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Measuring fragmentation of open space in urbanised Flanders: an evaluation of four methods

Thomas Verbeek and Barbara Tempels UGent (2016) BELGEO. 2. p.1-20
abstract
The open space in Flanders, the northern part of Belgium, can hardly be seen as really open. From the Middle Ages onward this area has been known for its spread out development pattern, which has even strengthened in recent decades. Especially the residential ribbon development and the omnipresent infrastructure are widely recognised. These developments have led to an intense fragmentation of open space. In this paper we present two new methods to analyse and quantify this fragmentation of open space from a spatial planning perspective, and compare them with two existing methods. This comparative analysis evaluates the differentmethods and connects them to different definitions of fragmentation. The average patch size method is more appropriate to describe general fragmentation if the focus is on major line infrastructures, whereas the density of fragmenting structures method matches with the interpretation of fragmentation as spatial heterogeneity. The two described methods to detect enclosed open space fragments as signs of fragmentation give different results depending on the data and methods used. The ribbon method however is more appropriate to detect open space fragments under threat of privatisation, since it works with a stricter definition of continuous ribbon development. All four methods are relevant for Flemish spatial planning policy, as they indicate where actions are needed to safeguard open space from further urbanisation tendencies. Furthermore, they can support a differentiated spatial policy and add to the scientific basis of the debate on alternative interpretations of Flemish open space.
Please use this url to cite or link to this publication:
author
organization
alternative title
Het meten van fragmentatie van open ruimte in verstedelijkt Vlaanderen : een evaluatie van vier methodes
year
type
journalArticle (original)
publication status
published
subject
keyword
open space, fragmentation, spatial indicators, GIS
journal title
BELGEO
volume
2
issue title
Mapping, monitoring and modelling of urban areas
article number
17164
pages
1 - 20
ISSN
1377-2368
language
English
UGent publication?
yes
classification
A2
copyright statement
I have transferred the copyright for this publication to the publisher
id
7169040
handle
http://hdl.handle.net/1854/LU-7169040
alternative location
http://belgeo.revues.org/17164
date created
2016-03-30 16:18:43
date last changed
2016-12-21 15:42:27
@article{7169040,
  abstract     = {The open space in Flanders, the northern part of Belgium, can hardly be seen as really open. From the Middle Ages onward this area has been known for its spread out development pattern, which has even strengthened in recent decades. Especially the residential ribbon development and the omnipresent infrastructure are widely recognised. These developments have led to an intense fragmentation of open space. In this paper we present two new methods to analyse and quantify this fragmentation of open space from a spatial planning perspective, and compare them with two existing methods. This comparative analysis evaluates the differentmethods and connects them to different definitions of fragmentation. The average patch size method is more appropriate to describe general fragmentation if the focus is on major line infrastructures, whereas the density of fragmenting structures method matches with the interpretation of fragmentation as spatial heterogeneity. The two described methods to detect enclosed open space fragments as signs of fragmentation give different results depending on the data and methods used. The ribbon method however is more appropriate to detect open space fragments under threat of privatisation, since it works with a stricter definition of continuous ribbon development. All four methods are relevant for Flemish spatial planning policy, as they indicate where actions are needed to safeguard open space from further urbanisation tendencies. Furthermore, they can support a differentiated spatial policy and add to the scientific basis of the debate on alternative interpretations of Flemish open space.},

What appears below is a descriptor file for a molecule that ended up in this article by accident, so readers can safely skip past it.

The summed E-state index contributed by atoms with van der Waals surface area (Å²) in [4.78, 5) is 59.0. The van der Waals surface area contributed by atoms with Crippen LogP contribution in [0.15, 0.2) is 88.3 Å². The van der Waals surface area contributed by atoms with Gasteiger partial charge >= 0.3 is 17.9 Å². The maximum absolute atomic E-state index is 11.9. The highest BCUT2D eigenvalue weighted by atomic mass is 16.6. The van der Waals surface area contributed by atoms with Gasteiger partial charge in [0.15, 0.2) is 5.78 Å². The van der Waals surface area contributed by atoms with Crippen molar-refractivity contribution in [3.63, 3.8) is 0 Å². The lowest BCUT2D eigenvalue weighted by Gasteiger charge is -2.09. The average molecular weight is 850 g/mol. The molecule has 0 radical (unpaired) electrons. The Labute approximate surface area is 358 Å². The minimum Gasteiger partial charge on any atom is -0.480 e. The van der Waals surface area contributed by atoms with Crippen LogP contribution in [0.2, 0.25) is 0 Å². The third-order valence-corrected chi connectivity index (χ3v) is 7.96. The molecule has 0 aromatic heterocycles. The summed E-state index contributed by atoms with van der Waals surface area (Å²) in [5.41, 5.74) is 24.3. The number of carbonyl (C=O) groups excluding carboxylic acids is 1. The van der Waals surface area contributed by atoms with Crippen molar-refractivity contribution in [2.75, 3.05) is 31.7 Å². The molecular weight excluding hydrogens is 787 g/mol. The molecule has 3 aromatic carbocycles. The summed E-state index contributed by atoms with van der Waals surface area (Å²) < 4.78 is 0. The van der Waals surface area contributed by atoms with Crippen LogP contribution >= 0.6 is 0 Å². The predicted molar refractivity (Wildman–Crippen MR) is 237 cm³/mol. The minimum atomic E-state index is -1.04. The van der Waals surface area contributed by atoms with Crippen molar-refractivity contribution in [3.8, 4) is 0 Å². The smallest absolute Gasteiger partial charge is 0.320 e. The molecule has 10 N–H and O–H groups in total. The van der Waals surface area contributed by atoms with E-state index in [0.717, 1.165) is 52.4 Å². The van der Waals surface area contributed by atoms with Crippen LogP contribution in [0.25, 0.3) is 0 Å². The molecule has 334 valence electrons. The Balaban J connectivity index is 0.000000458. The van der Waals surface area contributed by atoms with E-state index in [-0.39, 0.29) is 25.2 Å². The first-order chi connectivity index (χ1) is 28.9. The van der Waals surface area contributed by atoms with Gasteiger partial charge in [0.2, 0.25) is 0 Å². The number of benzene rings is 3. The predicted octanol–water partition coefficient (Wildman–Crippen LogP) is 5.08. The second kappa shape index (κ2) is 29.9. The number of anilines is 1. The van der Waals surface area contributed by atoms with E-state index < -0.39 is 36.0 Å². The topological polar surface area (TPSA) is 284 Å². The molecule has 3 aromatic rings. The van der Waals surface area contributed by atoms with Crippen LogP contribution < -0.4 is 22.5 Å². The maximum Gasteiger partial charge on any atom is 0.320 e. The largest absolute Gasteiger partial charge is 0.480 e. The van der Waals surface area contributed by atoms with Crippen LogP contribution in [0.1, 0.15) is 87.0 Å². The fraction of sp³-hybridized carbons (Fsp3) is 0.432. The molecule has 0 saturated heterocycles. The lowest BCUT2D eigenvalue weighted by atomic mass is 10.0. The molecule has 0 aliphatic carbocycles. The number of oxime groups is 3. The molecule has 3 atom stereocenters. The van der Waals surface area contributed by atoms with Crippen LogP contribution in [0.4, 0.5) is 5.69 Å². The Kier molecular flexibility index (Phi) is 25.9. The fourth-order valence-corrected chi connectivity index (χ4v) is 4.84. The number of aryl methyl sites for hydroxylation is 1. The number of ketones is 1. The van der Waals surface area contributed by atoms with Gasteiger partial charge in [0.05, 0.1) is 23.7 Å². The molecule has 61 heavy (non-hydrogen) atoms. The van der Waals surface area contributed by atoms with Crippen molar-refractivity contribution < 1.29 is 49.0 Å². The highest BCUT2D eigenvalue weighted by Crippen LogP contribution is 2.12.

articleno    = {17164},
  author       = {Verbeek, Thomas and Tempels, Barbara},
  issn         = {1377-2368},
  journal      = {BELGEO},
  keyword      = {open space,fragmentation,spatial indicators,GIS},
  language     = {eng},
  pages        = {17164:1--17164:20},
  title        = {Measuring fragmentation of open space in urbanised Flanders: an evaluation of four methods},
  url          = {http://belgeo.revues.org/17164},
  volume       = {2},
  year         = {2016},
}

Chicago
Verbeek, Thomas, and Barbara Tempels. 2016. “Measuring Fragmentation of Open Space in Urbanised Flanders: An Evaluation of Four Methods.” Belgeo 2: 1–20.
APA
Verbeek, T., & Tempels, B. (2016). Measuring fragmentation of open space in urbanised Flanders: an evaluation of four methods. BELGEO, 2, 1–20.
Vancouver
1.
Verbeek T, Tempels B. Measuring fragmentation of open space in urbanised Flanders: an evaluation of four methods. BELGEO. 2016;2:1–20.
MLA
Verbeek, Thomas, and Barbara Tempels. “Measuring Fragmentation of Open Space in Urbanised Flanders: An Evaluation of Four Methods.” BELGEO 2 (2016): 1–20. Print.